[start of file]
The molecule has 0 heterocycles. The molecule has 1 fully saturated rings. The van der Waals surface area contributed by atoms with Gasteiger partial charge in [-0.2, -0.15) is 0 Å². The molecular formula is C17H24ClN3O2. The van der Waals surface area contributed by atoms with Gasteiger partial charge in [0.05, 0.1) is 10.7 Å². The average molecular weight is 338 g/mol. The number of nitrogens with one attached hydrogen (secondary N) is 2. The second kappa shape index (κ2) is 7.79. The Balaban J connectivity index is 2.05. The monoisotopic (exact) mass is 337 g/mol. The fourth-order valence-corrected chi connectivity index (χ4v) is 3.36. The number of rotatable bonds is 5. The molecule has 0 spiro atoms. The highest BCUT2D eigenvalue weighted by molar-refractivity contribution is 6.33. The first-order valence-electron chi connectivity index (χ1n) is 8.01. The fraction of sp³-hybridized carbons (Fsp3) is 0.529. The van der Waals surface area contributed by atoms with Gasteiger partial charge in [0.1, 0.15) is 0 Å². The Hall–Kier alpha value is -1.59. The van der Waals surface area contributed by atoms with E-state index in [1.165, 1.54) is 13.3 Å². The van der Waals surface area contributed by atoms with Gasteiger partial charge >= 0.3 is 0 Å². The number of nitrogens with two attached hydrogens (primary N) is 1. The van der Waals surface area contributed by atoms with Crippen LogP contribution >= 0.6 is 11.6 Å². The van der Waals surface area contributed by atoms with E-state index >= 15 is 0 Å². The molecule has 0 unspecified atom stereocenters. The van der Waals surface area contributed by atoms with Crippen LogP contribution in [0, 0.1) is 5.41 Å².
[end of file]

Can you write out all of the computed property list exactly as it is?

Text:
The molecule has 0 heterocycles. The molecule has 1 fully saturated rings. The van der Waals surface area contributed by atoms with Gasteiger partial charge in [-0.2, -0.15) is 0 Å². The molecular formula is C17H24ClN3O2. The van der Waals surface area contributed by atoms with Gasteiger partial charge in [0.05, 0.1) is 10.7 Å². The average molecular weight is 338 g/mol. The number of nitrogens with one attached hydrogen (secondary N) is 2. The second kappa shape index (κ2) is 7.79. The Balaban J connectivity index is 2.05. The monoisotopic (exact) mass is 337 g/mol. The fourth-order valence-corrected chi connectivity index (χ4v) is 3.36. The number of rotatable bonds is 5. The molecule has 0 spiro atoms. The highest BCUT2D eigenvalue weighted by molar-refractivity contribution is 6.33. The first-order valence-electron chi connectivity index (χ1n) is 8.01. The fraction of sp³-hybridized carbons (Fsp3) is 0.529. The van der Waals surface area contributed by atoms with Gasteiger partial charge in [0.1, 0.15) is 0 Å². The Hall–Kier alpha value is -1.59. The van der Waals surface area contributed by atoms with E-state index in [1.165, 1.54) is 13.3 Å². The van der Waals surface area contributed by atoms with Gasteiger partial charge >= 0.3 is 0 Å². The number of nitrogens with two attached hydrogens (primary N) is 1. The van der Waals surface area contributed by atoms with Crippen LogP contribution >= 0.6 is 11.6 Å². The van der Waals surface area contributed by atoms with E-state index >= 15 is 0 Å². The molecule has 0 unspecified atom stereocenters. The van der Waals surface area contributed by atoms with Crippen LogP contribution in [0, 0.1) is 5.41 Å².